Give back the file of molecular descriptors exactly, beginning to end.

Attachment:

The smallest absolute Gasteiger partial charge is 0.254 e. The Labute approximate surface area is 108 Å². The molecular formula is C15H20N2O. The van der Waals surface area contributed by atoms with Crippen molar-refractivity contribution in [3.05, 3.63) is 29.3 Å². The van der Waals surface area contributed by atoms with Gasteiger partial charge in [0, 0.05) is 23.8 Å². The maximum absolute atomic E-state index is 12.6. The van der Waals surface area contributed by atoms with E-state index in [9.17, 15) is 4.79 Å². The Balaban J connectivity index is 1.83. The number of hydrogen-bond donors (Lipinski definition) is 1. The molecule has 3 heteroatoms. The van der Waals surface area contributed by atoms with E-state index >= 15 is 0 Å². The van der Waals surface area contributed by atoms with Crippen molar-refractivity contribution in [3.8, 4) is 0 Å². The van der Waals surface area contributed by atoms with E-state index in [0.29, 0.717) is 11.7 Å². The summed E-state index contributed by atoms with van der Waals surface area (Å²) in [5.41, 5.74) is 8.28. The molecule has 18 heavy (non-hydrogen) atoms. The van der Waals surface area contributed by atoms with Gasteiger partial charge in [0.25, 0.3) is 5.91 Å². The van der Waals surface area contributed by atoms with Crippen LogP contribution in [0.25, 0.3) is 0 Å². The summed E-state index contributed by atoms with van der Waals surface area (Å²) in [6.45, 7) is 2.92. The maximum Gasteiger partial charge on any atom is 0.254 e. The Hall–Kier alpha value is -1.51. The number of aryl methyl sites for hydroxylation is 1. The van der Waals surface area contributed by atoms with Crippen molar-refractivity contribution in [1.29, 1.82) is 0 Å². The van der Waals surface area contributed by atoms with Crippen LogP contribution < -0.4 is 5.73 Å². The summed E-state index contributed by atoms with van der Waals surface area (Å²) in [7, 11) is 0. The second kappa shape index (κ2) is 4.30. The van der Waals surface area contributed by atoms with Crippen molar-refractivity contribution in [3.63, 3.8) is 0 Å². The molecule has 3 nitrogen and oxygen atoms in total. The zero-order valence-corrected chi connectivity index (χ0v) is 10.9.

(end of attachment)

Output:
The smallest absolute Gasteiger partial charge is 0.254 e. The Labute approximate surface area is 108 Å². The molecular formula is C15H20N2O. The van der Waals surface area contributed by atoms with Crippen molar-refractivity contribution in [3.05, 3.63) is 29.3 Å². The van der Waals surface area contributed by atoms with Gasteiger partial charge in [0, 0.05) is 23.8 Å². The maximum absolute atomic E-state index is 12.6. The van der Waals surface area contributed by atoms with E-state index in [9.17, 15) is 4.79 Å². The Balaban J connectivity index is 1.83. The number of hydrogen-bond donors (Lipinski definition) is 1. The molecule has 3 heteroatoms. The van der Waals surface area contributed by atoms with E-state index >= 15 is 0 Å². The van der Waals surface area contributed by atoms with Crippen molar-refractivity contribution in [3.8, 4) is 0 Å². The van der Waals surface area contributed by atoms with E-state index in [0.29, 0.717) is 11.7 Å². The summed E-state index contributed by atoms with van der Waals surface area (Å²) in [5.41, 5.74) is 8.28. The molecule has 18 heavy (non-hydrogen) atoms. The van der Waals surface area contributed by atoms with Gasteiger partial charge in [0.25, 0.3) is 5.91 Å². The van der Waals surface area contributed by atoms with Crippen LogP contribution in [0.25, 0.3) is 0 Å². The summed E-state index contributed by atoms with van der Waals surface area (Å²) in [6.45, 7) is 2.92. The maximum Gasteiger partial charge on any atom is 0.254 e. The Hall–Kier alpha value is -1.51. The number of aryl methyl sites for hydroxylation is 1. The van der Waals surface area contributed by atoms with Crippen molar-refractivity contribution in [1.29, 1.82) is 0 Å². The van der Waals surface area contributed by atoms with Crippen LogP contribution < -0.4 is 5.73 Å². The summed E-state index contributed by atoms with van der Waals surface area (Å²) in [7, 11) is 0. The second kappa shape index (κ2) is 4.30. The van der Waals surface area contributed by atoms with Crippen molar-refractivity contribution in [3.63, 3.8) is 0 Å². The molecule has 3 nitrogen and oxygen atoms in total. The zero-order valence-corrected chi connectivity index (χ0v) is 10.9.